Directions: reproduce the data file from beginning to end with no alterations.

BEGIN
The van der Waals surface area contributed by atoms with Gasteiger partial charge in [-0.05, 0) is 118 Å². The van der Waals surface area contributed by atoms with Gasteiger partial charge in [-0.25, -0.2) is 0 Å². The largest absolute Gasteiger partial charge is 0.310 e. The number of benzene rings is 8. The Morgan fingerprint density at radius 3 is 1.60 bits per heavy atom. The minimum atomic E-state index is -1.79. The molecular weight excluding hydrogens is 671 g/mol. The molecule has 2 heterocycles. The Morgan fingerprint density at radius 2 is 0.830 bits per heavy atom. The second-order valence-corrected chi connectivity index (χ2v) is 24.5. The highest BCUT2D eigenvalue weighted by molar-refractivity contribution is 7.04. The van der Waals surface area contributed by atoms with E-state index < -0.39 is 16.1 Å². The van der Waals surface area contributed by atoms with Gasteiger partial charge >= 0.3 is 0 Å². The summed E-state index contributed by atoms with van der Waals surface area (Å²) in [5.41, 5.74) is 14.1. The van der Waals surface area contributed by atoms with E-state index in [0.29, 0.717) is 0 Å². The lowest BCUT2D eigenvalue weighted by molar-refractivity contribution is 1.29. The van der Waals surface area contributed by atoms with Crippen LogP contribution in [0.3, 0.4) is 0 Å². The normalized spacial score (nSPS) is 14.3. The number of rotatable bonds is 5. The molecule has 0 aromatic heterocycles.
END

The van der Waals surface area contributed by atoms with Gasteiger partial charge in [-0.05, 0) is 118 Å². The van der Waals surface area contributed by atoms with Gasteiger partial charge in [-0.25, -0.2) is 0 Å². The largest absolute Gasteiger partial charge is 0.310 e. The number of benzene rings is 8. The Morgan fingerprint density at radius 3 is 1.60 bits per heavy atom. The minimum atomic E-state index is -1.79. The molecular weight excluding hydrogens is 671 g/mol. The molecule has 2 heterocycles. The Morgan fingerprint density at radius 2 is 0.830 bits per heavy atom. The second-order valence-corrected chi connectivity index (χ2v) is 24.5. The highest BCUT2D eigenvalue weighted by molar-refractivity contribution is 7.04. The van der Waals surface area contributed by atoms with E-state index < -0.39 is 16.1 Å². The van der Waals surface area contributed by atoms with Gasteiger partial charge >= 0.3 is 0 Å². The summed E-state index contributed by atoms with van der Waals surface area (Å²) in [5.41, 5.74) is 14.1. The van der Waals surface area contributed by atoms with E-state index in [0.29, 0.717) is 0 Å². The lowest BCUT2D eigenvalue weighted by molar-refractivity contribution is 1.29. The van der Waals surface area contributed by atoms with Crippen LogP contribution in [0.3, 0.4) is 0 Å². The normalized spacial score (nSPS) is 14.3. The number of rotatable bonds is 5. The molecule has 0 aromatic heterocycles.